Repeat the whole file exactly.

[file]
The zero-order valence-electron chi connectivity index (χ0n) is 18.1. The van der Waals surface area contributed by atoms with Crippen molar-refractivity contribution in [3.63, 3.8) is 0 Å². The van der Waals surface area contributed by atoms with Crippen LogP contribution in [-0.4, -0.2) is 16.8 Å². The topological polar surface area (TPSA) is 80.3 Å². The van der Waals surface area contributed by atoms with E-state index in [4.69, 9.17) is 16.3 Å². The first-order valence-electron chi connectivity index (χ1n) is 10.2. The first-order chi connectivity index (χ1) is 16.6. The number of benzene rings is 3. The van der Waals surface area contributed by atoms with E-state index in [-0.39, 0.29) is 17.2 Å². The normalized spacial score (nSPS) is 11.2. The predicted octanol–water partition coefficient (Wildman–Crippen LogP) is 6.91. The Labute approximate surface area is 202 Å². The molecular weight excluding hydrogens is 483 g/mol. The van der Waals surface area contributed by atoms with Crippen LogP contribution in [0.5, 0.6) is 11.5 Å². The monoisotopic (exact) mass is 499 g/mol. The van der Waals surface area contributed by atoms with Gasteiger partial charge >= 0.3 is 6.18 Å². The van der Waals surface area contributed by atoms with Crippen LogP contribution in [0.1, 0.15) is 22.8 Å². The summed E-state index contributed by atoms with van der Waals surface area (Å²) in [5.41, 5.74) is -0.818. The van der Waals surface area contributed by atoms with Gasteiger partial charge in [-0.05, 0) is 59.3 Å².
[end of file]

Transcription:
The zero-order valence-electron chi connectivity index (χ0n) is 18.1. The van der Waals surface area contributed by atoms with Crippen molar-refractivity contribution in [3.63, 3.8) is 0 Å². The van der Waals surface area contributed by atoms with Crippen LogP contribution in [-0.4, -0.2) is 16.8 Å². The topological polar surface area (TPSA) is 80.3 Å². The van der Waals surface area contributed by atoms with E-state index in [4.69, 9.17) is 16.3 Å². The first-order valence-electron chi connectivity index (χ1n) is 10.2. The first-order chi connectivity index (χ1) is 16.6. The number of benzene rings is 3. The van der Waals surface area contributed by atoms with E-state index in [-0.39, 0.29) is 17.2 Å². The normalized spacial score (nSPS) is 11.2. The predicted octanol–water partition coefficient (Wildman–Crippen LogP) is 6.91. The Labute approximate surface area is 202 Å². The molecular weight excluding hydrogens is 483 g/mol. The van der Waals surface area contributed by atoms with Crippen LogP contribution in [0.5, 0.6) is 11.5 Å². The monoisotopic (exact) mass is 499 g/mol. The van der Waals surface area contributed by atoms with Gasteiger partial charge >= 0.3 is 6.18 Å². The van der Waals surface area contributed by atoms with Crippen LogP contribution in [0.1, 0.15) is 22.8 Å². The summed E-state index contributed by atoms with van der Waals surface area (Å²) in [5.41, 5.74) is -0.818. The van der Waals surface area contributed by atoms with Gasteiger partial charge in [-0.05, 0) is 59.3 Å².